Thanks and sorry for headache

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Re: How to partition Linux Mint?

Postby mintgum on Fri Jan 04, 2013 4:25 am

Thanks alot :mrgreen:
I really don't need Home partition then because I store all the important stuff on the main 500 GB drive, and that's why I need to know how to hide it in Linux, I don't want someone to accidentally come to Linux and erase my Windows drive. Is there a way to block access/hide the 500 GB hard drive in Linux?

nomko wrote:In the file-manager you can open the root folder and see it's content.

The problem is , when I try to open "root" folder in the file-manager I get this error message :
The folder contents could not be displayed.
You do not have the permissions necessary to view the contents of "root". ** (looks like there is a folder named "root" inside root itself which I can't access)

I am still confused about something, the user and the superuser both have same names ?

I hope your'e not too drunk by now :lol:
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Re: How to partition Linux Mint?

Postby nomko on Fri Jan 04, 2013 4:54 am

mintgum wrote:I really don't need Home partition then because I store all the important stuff on the main 500 GB drive, and that's why I need to know how to hide it in Linux

You need the /home folder due to the fact that some programs store their configuration files, theme's as a hidden file or folder in your /home folder. So, saying you don't need /home is not really smart to say :wink: You need a /home folder. But that does not mean you have to use it. It's convenient to have it and is doesn't consume a lot of space of your 80 gig drive, so just leave it there. And storing your important stuff on an other (external) drive is always a good idea! As long you make back-ups now and then of course just in case...



mintgum wrote:I don't want someone to accidentally come to Linux and erase my Windows drive. Is there a way to block access/hide the 500 GB hard drive in Linux?

I'm not familiar with this stuff. Here's something to read about fstab: https://help.ubuntu.com/community/Fstab.

mintgum wrote:The problem is , when I try to open "root" folder in the file-manager I get this error message :
The folder contents could not be displayed.
You do not have the permissions necessary to view the contents of "root". ** (looks like there is a folder named "root" inside root itself which I can't access)

Yes, there's a root folder ( /root) on the root partition (/). And yes, as a normal user you don't have access to that folder. And therefore you are not able to see the content of that folder. If you want to know what the content is you have to open your filemanager with root privileges. Press Alt+F2 and type gksu nautilus or gksu caja or gksu nemo (depending which filemanager you're using) and press Enter. Type your password and you have a filemanager with root privileges.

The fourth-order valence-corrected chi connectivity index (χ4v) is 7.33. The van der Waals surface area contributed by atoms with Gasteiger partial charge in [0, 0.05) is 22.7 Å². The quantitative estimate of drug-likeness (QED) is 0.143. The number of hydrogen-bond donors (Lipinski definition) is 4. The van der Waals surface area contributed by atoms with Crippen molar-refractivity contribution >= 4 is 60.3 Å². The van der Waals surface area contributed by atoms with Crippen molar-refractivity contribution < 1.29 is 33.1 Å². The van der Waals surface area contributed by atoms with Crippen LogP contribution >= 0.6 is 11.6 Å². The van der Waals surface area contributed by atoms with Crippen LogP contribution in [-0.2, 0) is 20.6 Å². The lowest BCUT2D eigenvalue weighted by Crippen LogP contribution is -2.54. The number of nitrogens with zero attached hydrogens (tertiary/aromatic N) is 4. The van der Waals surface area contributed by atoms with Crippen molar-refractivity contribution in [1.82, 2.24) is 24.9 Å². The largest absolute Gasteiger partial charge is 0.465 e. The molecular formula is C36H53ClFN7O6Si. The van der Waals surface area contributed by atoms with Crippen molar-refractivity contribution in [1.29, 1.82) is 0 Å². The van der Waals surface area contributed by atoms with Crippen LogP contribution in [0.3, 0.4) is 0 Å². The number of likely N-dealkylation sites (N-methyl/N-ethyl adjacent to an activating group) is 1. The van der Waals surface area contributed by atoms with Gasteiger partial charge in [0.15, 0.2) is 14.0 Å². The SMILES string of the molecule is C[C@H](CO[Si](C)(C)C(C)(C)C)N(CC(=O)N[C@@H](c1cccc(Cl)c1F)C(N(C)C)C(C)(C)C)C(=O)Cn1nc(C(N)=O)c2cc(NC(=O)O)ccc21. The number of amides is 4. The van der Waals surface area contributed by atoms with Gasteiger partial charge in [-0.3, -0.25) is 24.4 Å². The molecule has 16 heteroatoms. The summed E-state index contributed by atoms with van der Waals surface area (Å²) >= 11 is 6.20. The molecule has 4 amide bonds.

mintgum wrote:I am still confused about something, the user and the superuser both have same names ?

No, you, as normal user, grant yourself (temporarily) root privileges to gain access to your system (root files) as superuser. Let's say you want to install a program using Software Manager. To install programs you have to be a superuser. When asked for it you have to type in your password to gain temporarily root access (superuser) in order to install that program. When the program is installed your root access will be dropped and you become a regular user again. Basically: your password as normal user is required to gain access as a superuser.

I hope your'e not too drunk by now :lol:

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Re: How to partition Linux Mint?

Postby altair4 on Fri Jan 04, 2013 8:18 am

Something is not right about the output of those commands:
cat /etc/fstab:
-----------------------------------------
# / was on /dev/sda1 during installation
# swap was on /dev/sda5 during installation

Where is the rest of it? Those are comments not how your current auto-mounted partitions are configured.
A question about the user: Why do I need to create a separate "Home" partition if I am already logged in as a user with no superuser privileges unless I type the password?(it's already safe)

You don't need to create a separate home partition although many recommend it. The argument for such a thing is that it separates all your user's individual home directories in a partition removed from where the OS itself lives. If something goes wrong with your install and you need to reinstall all of your users data and settings are preserved and can be reused. The argument against such a thing is that since all of your settings are preserved a reinstall might just restore the same things that caused you to reinstall in the first place. Not a big fan of separate home partitions myself.
Last one ( :lol: ) : Can I open root folder by double clicking on it and view its contents or the only way is via Terminal?

Are you talking about the root directory ( i.e., / ) or /root? If you can't open up "/" as a regular user then you have a problem with your install. If you can't open /root that's by design. If you really need to see what's in there run the file manager with elevated privileges:
Code: Select all
gksu nemo /root

Not sure what desktop environment you are using so substitute nautilus, caja, or thunar for nemo above if you are using something other than Cinnamon.
you told me I can hide or set reading permissions only to the 500 GB hard drive, but you said in general to type "umask 222" or "noauto" but I am new to Linux and I have no idea what is the exact way to do that - can I have all the commands from the beginning?:D